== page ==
Essential Oils For Health and Wellness

Essential oils

Essential oils can lift your mood, make your home smell great and may even help with various conditions. They’re powerful so always use them carefully and check in with your health care provider before trying a new oil.

Always dilute essential oils in a “carrier oil” such as coconut or jojoba before applying them to your skin, Galper says. This prevents the highly concentrated oil from irritating it.

What are they?

Essential oils are liquid extracts of various potentially beneficial plants. They can be used in natural and alternative health practices such as aromatherapy and naturopathy to enhance wellness or cure illnesses.

They can be distilled from various parts of the plant—flowers, bark, leaves or fruit—by steaming or pressing. It takes several pounds of raw material to produce one bottle of oil.

Some researchers have found evidence that some essential oils, such as peppermint and ylang-ylang, help relieve Irritable Bowel Syndrome symptoms and may ease headaches when applied topically. Others have linked essential oils to mood enhancement and stress relief, when inhaled.

But not all oils are created equal. The quality of oils on the market varies widely, according to Johns Hopkins. Look for ones that are pure and free of additives or diluents, especially if you plan to use them in a diffuser (small household appliances that emit scented vapor) or to apply to the skin.

How do they work?

Essential oils have psychological (affecting emotion), pharmacological (affecting body chemistry) and physiological (affecting bodily function and process) benefits. They can be used in a diffuser, inhaled directly or applied topically using a carrier oil like coconut or jojoba.

When applying oils to the skin, they are absorbed into the soft tissue and then into the bloodstream. When inhaled, the oils travel through the respiratory tract. When swallowed, they go through the digestive system and end up in the liver, says Johns Hopkins Medicine.

When buying essential oils, it’s important to find quality ones. Look for a label that says it has been distilled with clean methods and contains no added fragrances or chemicals. Also, be sure the oil is recommended for your use, and consult a certified aromatherapist to ensure proper dosage. A good aromatherapist should have a background in nursing or health care and have training from a reputable school, per the National Association for Holistic Aromatherapy.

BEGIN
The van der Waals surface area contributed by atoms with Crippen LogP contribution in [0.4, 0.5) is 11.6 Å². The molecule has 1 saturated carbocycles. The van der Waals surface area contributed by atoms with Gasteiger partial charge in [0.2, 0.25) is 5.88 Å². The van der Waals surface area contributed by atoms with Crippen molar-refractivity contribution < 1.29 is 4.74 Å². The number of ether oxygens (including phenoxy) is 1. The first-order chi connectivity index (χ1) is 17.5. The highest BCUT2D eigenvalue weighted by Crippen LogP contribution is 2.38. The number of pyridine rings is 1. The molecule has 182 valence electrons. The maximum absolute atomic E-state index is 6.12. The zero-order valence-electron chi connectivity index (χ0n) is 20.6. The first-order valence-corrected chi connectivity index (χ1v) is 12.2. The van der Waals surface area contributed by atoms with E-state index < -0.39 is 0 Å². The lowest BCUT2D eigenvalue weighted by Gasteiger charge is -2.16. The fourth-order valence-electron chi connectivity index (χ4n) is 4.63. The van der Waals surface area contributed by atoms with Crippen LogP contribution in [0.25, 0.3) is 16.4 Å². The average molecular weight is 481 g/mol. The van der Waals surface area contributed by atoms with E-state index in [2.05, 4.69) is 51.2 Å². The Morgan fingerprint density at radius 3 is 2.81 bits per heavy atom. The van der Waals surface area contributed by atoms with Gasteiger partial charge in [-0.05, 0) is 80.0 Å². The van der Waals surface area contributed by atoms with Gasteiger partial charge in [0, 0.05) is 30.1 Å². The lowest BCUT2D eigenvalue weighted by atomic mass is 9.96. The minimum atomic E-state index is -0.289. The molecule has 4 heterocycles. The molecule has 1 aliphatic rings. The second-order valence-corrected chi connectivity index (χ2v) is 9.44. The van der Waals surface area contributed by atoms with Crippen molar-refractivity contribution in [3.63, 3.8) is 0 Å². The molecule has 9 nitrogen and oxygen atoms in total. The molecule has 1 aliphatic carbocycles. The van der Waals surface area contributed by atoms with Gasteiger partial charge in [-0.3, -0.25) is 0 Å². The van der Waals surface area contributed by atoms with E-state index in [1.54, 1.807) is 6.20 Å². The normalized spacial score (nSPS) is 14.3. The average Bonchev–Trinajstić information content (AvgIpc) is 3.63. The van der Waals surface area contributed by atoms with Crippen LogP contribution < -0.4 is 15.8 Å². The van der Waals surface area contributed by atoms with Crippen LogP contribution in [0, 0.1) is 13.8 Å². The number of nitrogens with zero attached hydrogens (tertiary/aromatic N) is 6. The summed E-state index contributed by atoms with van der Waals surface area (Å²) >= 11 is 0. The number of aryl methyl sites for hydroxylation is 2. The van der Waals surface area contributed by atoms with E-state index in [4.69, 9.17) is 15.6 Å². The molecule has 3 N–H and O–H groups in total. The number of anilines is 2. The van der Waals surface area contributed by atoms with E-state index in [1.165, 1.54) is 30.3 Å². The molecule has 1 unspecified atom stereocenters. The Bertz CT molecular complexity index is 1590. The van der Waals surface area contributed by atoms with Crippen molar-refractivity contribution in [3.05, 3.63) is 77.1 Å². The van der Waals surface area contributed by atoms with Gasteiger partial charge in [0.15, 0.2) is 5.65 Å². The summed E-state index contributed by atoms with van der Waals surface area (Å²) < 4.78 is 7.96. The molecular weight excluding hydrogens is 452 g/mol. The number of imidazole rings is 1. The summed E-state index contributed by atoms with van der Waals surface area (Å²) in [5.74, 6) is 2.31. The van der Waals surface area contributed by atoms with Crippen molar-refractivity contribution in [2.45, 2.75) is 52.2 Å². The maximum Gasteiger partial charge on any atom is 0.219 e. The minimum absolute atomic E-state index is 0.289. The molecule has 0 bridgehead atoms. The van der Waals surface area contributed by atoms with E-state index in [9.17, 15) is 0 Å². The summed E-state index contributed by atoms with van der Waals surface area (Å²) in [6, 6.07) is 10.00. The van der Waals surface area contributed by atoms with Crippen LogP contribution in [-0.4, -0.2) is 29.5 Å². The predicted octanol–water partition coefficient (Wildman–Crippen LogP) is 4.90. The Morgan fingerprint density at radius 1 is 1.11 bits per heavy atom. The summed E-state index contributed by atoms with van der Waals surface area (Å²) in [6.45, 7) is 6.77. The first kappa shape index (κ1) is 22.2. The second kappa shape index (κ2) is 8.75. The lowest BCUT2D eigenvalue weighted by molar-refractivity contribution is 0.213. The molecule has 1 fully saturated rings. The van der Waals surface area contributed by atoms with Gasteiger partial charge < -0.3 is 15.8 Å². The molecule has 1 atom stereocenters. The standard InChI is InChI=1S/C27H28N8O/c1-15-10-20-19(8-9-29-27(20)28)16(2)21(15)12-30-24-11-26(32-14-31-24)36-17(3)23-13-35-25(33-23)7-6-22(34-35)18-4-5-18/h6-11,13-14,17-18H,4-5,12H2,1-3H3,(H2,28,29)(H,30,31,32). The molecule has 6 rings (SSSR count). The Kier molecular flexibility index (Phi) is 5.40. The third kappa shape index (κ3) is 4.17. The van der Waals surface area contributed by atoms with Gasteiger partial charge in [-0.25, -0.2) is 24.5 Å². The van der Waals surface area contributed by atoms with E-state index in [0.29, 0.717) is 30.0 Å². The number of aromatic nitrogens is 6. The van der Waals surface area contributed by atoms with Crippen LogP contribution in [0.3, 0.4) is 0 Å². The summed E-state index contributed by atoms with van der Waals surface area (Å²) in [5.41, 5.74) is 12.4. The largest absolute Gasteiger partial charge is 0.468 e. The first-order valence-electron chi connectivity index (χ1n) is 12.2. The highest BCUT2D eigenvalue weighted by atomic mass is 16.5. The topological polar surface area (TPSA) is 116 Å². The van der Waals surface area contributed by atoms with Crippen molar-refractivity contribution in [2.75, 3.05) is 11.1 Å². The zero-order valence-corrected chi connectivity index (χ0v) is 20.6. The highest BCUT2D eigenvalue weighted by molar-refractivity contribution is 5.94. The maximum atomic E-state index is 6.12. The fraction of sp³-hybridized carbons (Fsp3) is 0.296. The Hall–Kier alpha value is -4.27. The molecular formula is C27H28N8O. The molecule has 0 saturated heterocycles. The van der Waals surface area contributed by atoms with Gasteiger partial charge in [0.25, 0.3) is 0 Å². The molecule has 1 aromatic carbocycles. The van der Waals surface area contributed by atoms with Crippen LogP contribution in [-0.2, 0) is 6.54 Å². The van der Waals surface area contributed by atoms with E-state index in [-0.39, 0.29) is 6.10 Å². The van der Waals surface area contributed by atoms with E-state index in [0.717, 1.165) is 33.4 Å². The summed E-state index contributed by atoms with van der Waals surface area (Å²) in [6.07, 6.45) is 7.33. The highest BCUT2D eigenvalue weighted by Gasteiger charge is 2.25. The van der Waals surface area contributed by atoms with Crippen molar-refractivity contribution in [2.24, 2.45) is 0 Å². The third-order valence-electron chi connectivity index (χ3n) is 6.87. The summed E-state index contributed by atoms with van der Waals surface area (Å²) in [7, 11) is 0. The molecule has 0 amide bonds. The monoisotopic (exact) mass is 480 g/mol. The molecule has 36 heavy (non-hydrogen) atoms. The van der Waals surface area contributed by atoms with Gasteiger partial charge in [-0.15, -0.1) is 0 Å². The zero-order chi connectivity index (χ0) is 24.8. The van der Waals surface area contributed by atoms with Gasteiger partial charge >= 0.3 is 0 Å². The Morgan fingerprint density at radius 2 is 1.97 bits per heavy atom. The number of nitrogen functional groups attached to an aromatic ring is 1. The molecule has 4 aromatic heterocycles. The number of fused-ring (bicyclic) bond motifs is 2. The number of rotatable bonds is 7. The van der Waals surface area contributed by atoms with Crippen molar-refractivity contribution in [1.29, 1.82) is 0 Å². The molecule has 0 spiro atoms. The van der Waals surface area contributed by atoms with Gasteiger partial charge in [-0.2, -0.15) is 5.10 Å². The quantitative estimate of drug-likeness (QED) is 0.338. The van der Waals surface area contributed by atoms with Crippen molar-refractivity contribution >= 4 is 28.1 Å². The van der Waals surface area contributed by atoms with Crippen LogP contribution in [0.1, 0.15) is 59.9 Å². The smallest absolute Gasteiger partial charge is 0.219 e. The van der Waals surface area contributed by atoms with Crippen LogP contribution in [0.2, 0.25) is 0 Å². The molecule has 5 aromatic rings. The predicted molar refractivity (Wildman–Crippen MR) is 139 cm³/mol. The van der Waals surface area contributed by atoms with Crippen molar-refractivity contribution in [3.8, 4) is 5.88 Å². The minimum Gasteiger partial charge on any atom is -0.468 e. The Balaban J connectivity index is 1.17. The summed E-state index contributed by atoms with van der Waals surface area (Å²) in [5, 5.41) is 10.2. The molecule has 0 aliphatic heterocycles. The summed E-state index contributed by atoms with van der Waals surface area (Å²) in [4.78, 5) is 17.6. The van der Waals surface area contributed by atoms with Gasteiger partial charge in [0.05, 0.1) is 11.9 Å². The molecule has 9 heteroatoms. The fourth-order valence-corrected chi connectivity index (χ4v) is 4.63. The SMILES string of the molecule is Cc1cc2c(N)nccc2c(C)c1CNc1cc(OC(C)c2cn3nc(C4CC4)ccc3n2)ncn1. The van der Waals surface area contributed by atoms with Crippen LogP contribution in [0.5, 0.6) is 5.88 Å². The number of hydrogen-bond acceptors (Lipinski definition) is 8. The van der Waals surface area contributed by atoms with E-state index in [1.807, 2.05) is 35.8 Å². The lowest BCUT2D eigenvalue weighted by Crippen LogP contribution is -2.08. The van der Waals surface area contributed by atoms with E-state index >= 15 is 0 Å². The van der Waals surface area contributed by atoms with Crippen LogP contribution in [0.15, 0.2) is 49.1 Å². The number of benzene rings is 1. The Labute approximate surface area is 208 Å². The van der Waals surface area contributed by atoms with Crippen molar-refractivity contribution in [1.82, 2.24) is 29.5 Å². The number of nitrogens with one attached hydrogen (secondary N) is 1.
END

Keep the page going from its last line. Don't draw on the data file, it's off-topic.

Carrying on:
How do I use them?

Essential oils can be used in a variety of ways, including inhalation or topical application. When applying them topically, it is important to make sure they are properly diluted with a carrier oil. Sweet almond oil, jojoba oil and avocado oil are good choices because they have mild scents that will not interfere with the oil’s therapeutic effects.

Many people use essential oils to boost their mood or for stress relief. However, Mack says it’s difficult to know which oil is best for each individual because the chemical composition of the oil can vary based on the plant and the distillation process.

Because the market for essential oils is unregulated, it’s important to choose high-quality oils. Look for the word “pure” on the label and avoid oils that contain filler ingredients or have descriptions like “fragrance” or “perfume,” which could indicate added chemicals (Umeh, 2016a). Also, avoid purchasing essential oils that are marked as being “for external use only.” This indicates they may have been diluted with other substances, such as petroleum distillates.

What should I avoid?

Essential oils are highly concentrated, and can cause serious damage if misused or improperly stored. As the popularity of these plant-based oils grows, so do concerns about their effectiveness and safety.

For instance, peppermint oil is used to relieve irritable bowel syndrome symptoms; lemon oil helps calm nerves and promote sleep; and lavender oil soothes headaches. But despite these benefits, the Food and Drug Administration does not regulate the purity or quality of essential oils, and many are not properly labeled.

Those that are not diluted and are applied directly to the skin can lead to an allergic reaction and cause a skin rash, and may even irritate your lungs or make your nose run. It’s also important to keep your oils safely out of reach of children, as they can be ingested, which can cause a range of toxic effects depending on the oil and its concentration. Also, avoid storing essential oils in bottles that have rubber bulbs incorporated into the cap as they can eat away at them and ruin the oil inside.